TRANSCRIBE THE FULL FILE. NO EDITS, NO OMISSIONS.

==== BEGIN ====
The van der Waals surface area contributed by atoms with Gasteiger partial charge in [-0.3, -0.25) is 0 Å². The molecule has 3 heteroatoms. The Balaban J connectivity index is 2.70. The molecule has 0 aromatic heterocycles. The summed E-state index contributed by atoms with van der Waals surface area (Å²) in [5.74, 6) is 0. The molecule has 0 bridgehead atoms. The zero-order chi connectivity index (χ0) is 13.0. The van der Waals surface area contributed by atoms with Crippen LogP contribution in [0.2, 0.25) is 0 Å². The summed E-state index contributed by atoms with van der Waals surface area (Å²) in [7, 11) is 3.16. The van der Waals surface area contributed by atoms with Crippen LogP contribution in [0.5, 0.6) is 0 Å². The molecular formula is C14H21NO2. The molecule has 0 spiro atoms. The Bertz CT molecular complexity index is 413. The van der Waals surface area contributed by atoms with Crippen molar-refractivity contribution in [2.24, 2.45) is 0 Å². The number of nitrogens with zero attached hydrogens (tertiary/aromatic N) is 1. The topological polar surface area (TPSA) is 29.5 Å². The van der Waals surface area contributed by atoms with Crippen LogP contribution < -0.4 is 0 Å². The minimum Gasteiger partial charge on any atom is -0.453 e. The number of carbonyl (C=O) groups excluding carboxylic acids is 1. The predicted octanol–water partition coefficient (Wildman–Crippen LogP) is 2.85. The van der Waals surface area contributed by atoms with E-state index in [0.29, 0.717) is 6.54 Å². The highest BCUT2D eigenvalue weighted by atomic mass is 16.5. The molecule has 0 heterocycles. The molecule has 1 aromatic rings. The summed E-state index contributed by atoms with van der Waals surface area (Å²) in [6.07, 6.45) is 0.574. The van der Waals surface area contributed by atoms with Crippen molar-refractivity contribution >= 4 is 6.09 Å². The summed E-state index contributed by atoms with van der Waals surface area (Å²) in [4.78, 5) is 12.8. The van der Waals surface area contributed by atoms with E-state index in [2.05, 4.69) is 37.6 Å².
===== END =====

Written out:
The van der Waals surface area contributed by atoms with Gasteiger partial charge in [-0.3, -0.25) is 0 Å². The molecule has 3 heteroatoms. The Balaban J connectivity index is 2.70. The molecule has 0 aromatic heterocycles. The summed E-state index contributed by atoms with van der Waals surface area (Å²) in [5.74, 6) is 0. The molecule has 0 bridgehead atoms. The zero-order chi connectivity index (χ0) is 13.0. The van der Waals surface area contributed by atoms with Crippen LogP contribution in [0.2, 0.25) is 0 Å². The summed E-state index contributed by atoms with van der Waals surface area (Å²) in [7, 11) is 3.16. The van der Waals surface area contributed by atoms with Crippen LogP contribution in [0.5, 0.6) is 0 Å². The molecular formula is C14H21NO2. The molecule has 0 spiro atoms. The Bertz CT molecular complexity index is 413. The van der Waals surface area contributed by atoms with Crippen molar-refractivity contribution in [2.24, 2.45) is 0 Å². The number of nitrogens with zero attached hydrogens (tertiary/aromatic N) is 1. The topological polar surface area (TPSA) is 29.5 Å². The van der Waals surface area contributed by atoms with Crippen LogP contribution < -0.4 is 0 Å². The minimum Gasteiger partial charge on any atom is -0.453 e. The number of carbonyl (C=O) groups excluding carboxylic acids is 1. The predicted octanol–water partition coefficient (Wildman–Crippen LogP) is 2.85. The van der Waals surface area contributed by atoms with E-state index in [0.29, 0.717) is 6.54 Å². The highest BCUT2D eigenvalue weighted by atomic mass is 16.5. The molecule has 0 heterocycles. The molecule has 1 aromatic rings. The summed E-state index contributed by atoms with van der Waals surface area (Å²) in [6.07, 6.45) is 0.574. The van der Waals surface area contributed by atoms with Crippen molar-refractivity contribution >= 4 is 6.09 Å². The summed E-state index contributed by atoms with van der Waals surface area (Å²) in [4.78, 5) is 12.8. The van der Waals surface area contributed by atoms with E-state index in [2.05, 4.69) is 37.6 Å².